'It’s like playing chess with yourself. To do it effectively is to play both sides the exact same way.'
Like many of those who’ve worked their way through the post-production ranks, Kelley Dixon paid her dues as an assistant editor—on Quentin Tarantino’s Reservoir Dogs, Gus Van Sant’s Good Will Hunting and on TV series Huff, Revelations, Without a Trace, and Vince Gilligan’s famed Breaking Bad, before sliding over to the Saul Goodman spin-off, AMC's Better Call Saul.
She has developed her style through these impressive gigs. “I’m not an editor who edits by number,” she told No Film School in a phone interview. “Instead of taking eight frames here or a little bit there, I am one of those who wants to understand the characters, and I put myself into their position. It’s about a particular feeling. I’m editing from my heart.”
If you haven’t watched her latest series, it follows Saul, aka Jimmy McGill’s (Bob Odenkirk) life before meeting Walter White in Breaking Bad. As a somewhat sleazy, flamboyant criminal lawyer, despite appearances, he’s exceedingly competent at his job. His co-worker Kim (Rhea Seehorn) is also his love interest and he's constantly at wits with his brother Chuck (Michael McKean), who’s a highly-respected lawyer himself.
Now in its third season, the 10-episode order is expected to air in 2017, but Dixon is appreciating the accolades from season two with Emmy nominations for episodes "Rebecca" and "Nailed" which she’s sharing with editor Chris McCaleb.
“Saul is a very different show from Breaking Bad. It deals more with the vulnerability of characters than their extremes,” mentions Dixon. “With Walter White, we thought we knew him fairly well. We thought we understood what made him do what he did. From the opening of the show the stakes are really high for Walter, and he makes a decision that sends his life into a tailspin. With Jimmy, you thought you knew him, but now that we’re in this prequel, we find out there’s way more to the guy. We get to see what decisions he made along his path to get him to where we believe he is in Breaking Bad. It gets to people’s sensibilities. I don’t know what will tip him off, but you know he will "break bad" in his own way and that’s what’s really exciting about the exploration of this character. I can’t think of another show that has done this sort of work.”
While both Gilligan shows are character studies, Saul moves at a slower pace than the chemical romance of Breaking Bad. When the dailies start coming in, Dixon watches them in multi-cam mode since there’s a plethora of scenes and setups. She’ll also look for a second way to into a scene to keep the material fresh.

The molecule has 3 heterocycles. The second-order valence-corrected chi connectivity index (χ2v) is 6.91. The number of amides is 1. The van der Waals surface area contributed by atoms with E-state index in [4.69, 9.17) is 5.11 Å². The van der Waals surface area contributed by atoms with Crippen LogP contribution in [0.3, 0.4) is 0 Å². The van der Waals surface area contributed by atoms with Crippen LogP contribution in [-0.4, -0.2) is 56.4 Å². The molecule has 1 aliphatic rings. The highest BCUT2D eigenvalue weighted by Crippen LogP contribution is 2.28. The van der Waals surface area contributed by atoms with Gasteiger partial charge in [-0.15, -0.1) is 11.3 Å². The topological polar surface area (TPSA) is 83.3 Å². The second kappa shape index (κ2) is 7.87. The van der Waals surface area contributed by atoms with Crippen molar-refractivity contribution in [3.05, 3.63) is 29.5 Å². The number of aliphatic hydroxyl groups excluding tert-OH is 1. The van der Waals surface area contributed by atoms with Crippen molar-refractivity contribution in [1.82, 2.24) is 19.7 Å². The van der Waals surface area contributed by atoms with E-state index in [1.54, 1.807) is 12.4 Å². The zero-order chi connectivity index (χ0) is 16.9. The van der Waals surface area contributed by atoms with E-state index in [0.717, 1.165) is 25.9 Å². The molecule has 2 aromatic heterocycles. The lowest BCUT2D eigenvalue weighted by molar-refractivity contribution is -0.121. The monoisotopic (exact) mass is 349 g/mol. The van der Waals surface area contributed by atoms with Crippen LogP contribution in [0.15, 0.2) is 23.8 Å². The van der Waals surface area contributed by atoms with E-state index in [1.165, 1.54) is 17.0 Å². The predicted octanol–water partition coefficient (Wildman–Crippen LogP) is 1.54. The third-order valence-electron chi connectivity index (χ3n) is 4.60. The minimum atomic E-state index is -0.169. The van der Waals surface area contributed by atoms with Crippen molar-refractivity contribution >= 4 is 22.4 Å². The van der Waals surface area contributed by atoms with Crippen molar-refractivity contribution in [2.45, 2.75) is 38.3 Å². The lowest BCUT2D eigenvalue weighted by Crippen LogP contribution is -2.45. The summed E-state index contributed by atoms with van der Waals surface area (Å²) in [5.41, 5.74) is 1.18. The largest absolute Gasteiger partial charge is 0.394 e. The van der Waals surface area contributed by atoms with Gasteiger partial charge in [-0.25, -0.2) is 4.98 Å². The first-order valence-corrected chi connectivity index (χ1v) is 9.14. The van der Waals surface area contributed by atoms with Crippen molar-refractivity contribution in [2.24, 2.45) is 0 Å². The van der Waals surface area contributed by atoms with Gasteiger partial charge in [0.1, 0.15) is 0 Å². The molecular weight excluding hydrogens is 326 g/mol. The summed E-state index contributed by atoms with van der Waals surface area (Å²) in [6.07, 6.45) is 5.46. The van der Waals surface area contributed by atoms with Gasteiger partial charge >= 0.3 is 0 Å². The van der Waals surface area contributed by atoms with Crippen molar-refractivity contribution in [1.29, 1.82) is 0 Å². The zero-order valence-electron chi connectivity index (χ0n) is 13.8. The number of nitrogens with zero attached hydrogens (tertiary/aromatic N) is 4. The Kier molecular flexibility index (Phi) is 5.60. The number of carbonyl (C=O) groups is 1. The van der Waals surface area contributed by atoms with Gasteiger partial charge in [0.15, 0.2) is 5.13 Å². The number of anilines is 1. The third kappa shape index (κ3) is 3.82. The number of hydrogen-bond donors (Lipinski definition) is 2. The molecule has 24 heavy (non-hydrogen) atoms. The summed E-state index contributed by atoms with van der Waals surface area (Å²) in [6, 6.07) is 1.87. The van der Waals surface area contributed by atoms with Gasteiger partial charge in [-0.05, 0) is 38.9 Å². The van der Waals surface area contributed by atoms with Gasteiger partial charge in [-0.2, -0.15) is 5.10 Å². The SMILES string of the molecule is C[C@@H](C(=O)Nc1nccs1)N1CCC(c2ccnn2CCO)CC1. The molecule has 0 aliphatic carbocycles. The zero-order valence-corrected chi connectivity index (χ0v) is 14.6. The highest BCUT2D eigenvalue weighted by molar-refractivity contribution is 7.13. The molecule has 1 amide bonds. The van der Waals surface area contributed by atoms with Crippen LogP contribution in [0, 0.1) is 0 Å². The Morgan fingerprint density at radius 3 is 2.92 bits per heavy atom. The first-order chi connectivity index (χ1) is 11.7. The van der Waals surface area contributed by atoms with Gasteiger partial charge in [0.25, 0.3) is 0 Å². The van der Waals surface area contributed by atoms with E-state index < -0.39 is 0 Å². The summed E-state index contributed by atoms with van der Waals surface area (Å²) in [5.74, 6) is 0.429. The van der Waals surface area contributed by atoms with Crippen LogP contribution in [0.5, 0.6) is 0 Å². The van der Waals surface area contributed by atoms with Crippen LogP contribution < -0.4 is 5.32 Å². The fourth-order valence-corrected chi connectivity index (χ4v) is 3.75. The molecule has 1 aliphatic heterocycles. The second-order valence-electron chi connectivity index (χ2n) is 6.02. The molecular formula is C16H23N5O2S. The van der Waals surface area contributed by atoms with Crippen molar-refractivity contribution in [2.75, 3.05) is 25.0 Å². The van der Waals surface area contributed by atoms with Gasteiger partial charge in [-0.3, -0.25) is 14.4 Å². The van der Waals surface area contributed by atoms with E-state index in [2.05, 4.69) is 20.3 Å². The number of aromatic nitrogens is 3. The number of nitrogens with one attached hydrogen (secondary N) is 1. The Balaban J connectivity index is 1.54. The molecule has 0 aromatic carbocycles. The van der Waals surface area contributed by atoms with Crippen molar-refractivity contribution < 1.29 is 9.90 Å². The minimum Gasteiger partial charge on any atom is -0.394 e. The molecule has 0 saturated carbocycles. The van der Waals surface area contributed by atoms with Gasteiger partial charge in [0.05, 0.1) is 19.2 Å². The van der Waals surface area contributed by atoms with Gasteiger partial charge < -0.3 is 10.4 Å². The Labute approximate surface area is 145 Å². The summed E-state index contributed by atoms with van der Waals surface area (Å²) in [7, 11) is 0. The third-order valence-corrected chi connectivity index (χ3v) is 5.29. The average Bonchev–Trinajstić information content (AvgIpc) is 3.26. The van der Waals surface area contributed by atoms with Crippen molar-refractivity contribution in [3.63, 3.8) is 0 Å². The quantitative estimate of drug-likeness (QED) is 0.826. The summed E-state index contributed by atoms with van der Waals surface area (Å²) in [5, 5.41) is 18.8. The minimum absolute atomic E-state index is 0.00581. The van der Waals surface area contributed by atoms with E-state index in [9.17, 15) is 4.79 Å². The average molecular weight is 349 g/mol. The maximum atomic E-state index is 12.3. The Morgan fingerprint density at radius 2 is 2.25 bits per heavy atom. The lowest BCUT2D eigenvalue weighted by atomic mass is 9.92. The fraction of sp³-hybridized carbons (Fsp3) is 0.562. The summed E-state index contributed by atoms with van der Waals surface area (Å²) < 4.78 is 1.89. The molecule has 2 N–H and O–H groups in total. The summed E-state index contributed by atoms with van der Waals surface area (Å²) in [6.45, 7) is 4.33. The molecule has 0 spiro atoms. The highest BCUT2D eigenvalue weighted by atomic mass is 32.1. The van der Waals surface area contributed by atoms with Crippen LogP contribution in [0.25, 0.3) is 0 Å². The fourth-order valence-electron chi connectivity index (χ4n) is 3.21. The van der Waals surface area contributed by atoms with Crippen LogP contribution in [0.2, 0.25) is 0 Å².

“When I read the script, I have to look at it from the beginning, middle and end. Whether you agree with the motivations of Jimmy, Chuck or not, I need to understand what those motivations are and understand their vulnerabilities. I have to look at the material from the character’s point of view and really strive to understand why they’re treating the other person with disdain, love or whatever emotion,” says Dixon.
In “Nailed,” there’s a scene between Jimmy and Chuck where Kim must decide if Chuck is telling the truth about an elaborate scam that Jimmy devised to win over a client. It’s one of those crossroad moments for a character where they make a decision that could affect them for the rest of the series.
“It’s a scene where Kim is being told info and she has to make a very important choice,” says the editor. “Chuck has motivation to expose the truth to Kim and let Jimmy know he’s isn’t being played. Jimmy is taking the stance that there’s no way Chuck could have guessed what he’s done. While Kim is looking at this and saying, 'This guy probably has it right but what am I doing to do with this information?'”
All three characters have an agenda, and they’re all approaching the material it in very different ways. “It’s a really interesting sequence that’s sort of the crutch of the episode. Whatever Kim decides could compromise her personal ethics,” says Dixon. “Chris did an excellent job cutting that scene. We discussed it a lot. We talked about everyone’s motivation. What everybody’s agenda was and all the subtext involved. It’s really about three different people’s point of view and how to show it.”
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To build those types of scenes, Dixon realizes that arguments between Jimmy and Chuck are very emotional. “I have to understand what’s important to them and what each character loves, and sort through it all to get the best performance,” explains Dixon. “I’m not trying to pick a side in the fight. It’s like playing chess with yourself. To do it effectively is to play both sides the exact same way.”
A piece of advice Dixon has remembered through the years comes from one of her mentors. “You have to love your characters. That’s the only way you’re going to get the best performance out of them. It’s something I’ve always remembered. When I first heard it, I didn’t understand what that meant. But now that I’ve been editing for a while I understand it much more.”